The £600million transformation of New Street Station offers a golden opportunity to expand Birmingham city centre beyond the inner ring road.
Development of Southside, based on redevelopment of the wholesale markets site at Digbeth, offers the chance to build a new district where office, retail, residential, cultural and entertainment uses would coexist.
The Big City Plan envisages “repairing the street structure” to make the area more welcoming and easier to move through.
It speaks of “huge potential” to improve the built environment to the south of the historic city core, beginning with the redevelopment of New Street.
The document notes: “The redevelopment of the wholesale markets site will provide the opportunity to remove barriers to movement, create new open spaces and open up routes to the area from Park Central, Eastside, Digbeth and Highgate.
“One possibility is to create a sizeable city square, “Moat Square”, together with a lake or major water feature, on the site of the mediaeval moated manor house to draw people down from the Bullring and into southside.”
Planners suggest this would further the theme of Birmingham as a water city, with the centre of activity concentrated on New Street Station, Hurst Street and Moat Square.
Several options for the development of Southside are proposed. These include a major new office quarter near New Street Station and a natural expansion of the central shopping area. It’s suggested Moat Square could become an attraction on the scale and quality of Victoria Square and would become a “magnet” for people using the city centre by hosting a wide range of activities from open air events to markets, theatres and cafes.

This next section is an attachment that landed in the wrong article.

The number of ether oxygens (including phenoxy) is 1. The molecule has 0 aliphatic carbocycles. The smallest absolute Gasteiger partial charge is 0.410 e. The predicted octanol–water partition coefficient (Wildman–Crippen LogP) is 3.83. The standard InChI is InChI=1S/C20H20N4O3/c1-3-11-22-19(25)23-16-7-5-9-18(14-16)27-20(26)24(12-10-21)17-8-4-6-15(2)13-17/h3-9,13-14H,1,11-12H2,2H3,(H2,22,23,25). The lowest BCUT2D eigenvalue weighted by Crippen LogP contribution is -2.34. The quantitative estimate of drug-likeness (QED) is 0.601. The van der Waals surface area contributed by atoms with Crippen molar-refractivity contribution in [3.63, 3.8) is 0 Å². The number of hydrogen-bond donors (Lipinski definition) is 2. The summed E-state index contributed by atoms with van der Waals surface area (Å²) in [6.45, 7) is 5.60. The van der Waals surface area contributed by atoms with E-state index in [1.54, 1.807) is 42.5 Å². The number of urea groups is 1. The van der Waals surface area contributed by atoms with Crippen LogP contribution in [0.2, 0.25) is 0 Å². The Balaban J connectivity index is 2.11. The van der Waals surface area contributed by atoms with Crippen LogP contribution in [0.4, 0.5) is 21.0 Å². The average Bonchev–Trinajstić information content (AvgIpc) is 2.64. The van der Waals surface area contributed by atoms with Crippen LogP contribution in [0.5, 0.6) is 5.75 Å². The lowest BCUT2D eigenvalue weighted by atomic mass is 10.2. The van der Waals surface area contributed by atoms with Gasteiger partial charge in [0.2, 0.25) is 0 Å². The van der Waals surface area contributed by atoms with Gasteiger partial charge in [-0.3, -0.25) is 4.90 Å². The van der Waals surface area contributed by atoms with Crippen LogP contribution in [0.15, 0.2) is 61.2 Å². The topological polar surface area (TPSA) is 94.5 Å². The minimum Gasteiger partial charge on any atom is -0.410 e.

Alternatively, Southside could be developed as food quarter with markets and specialist shops or a theatre and entertainment district to complement the existing Hippodrome, Electric Cinema and Birmingham Royal Ballet.
A large square would be created on the wholesale markets site, large enough to stage major outdoor events, making this a focus for a much enlarged leisure and theatre sector, with close links to the Hippodrome and Gay Village.
Finally, the Big City Plan suggests that Southside could become a focus for a cluster of tall buildings on the wholesale markets site.
Another area designated for city centre expansion is Westside, taking in land between Broad Street, Bath Row and the Middleway outer ring road.
Options include developing Westside as a specialist shopping area, focusing on the canal, the Mailbox, The Cube and the area around Bridge Street and the National Indoor Arena.
Another idea has Broad Street becoming a “major entertainment boulevard” with much more commercial leisure development being encouraged with larger scale buildings, wide pavements and “vibrant advertising” to create a “brash and buzzy” character.
It is also suggested that Suffolk Street Queensway, between the bottom of Broad Street and Holloway Circus, could be transformed into a pedestrian-friendly tree-lined avenue surrounded by tall buildings.
The document adds: “The Broad Street area is an important focus for Westside. Although it developed an entertainment function in the 1990s, its role in the future may be more akin to the local high street, with shops and services for the growing residential and business communities around it.”
n The Work in Progress conference, which will look at the Big City Plan proposals, will take place at the International Convention Centre on Tuesday.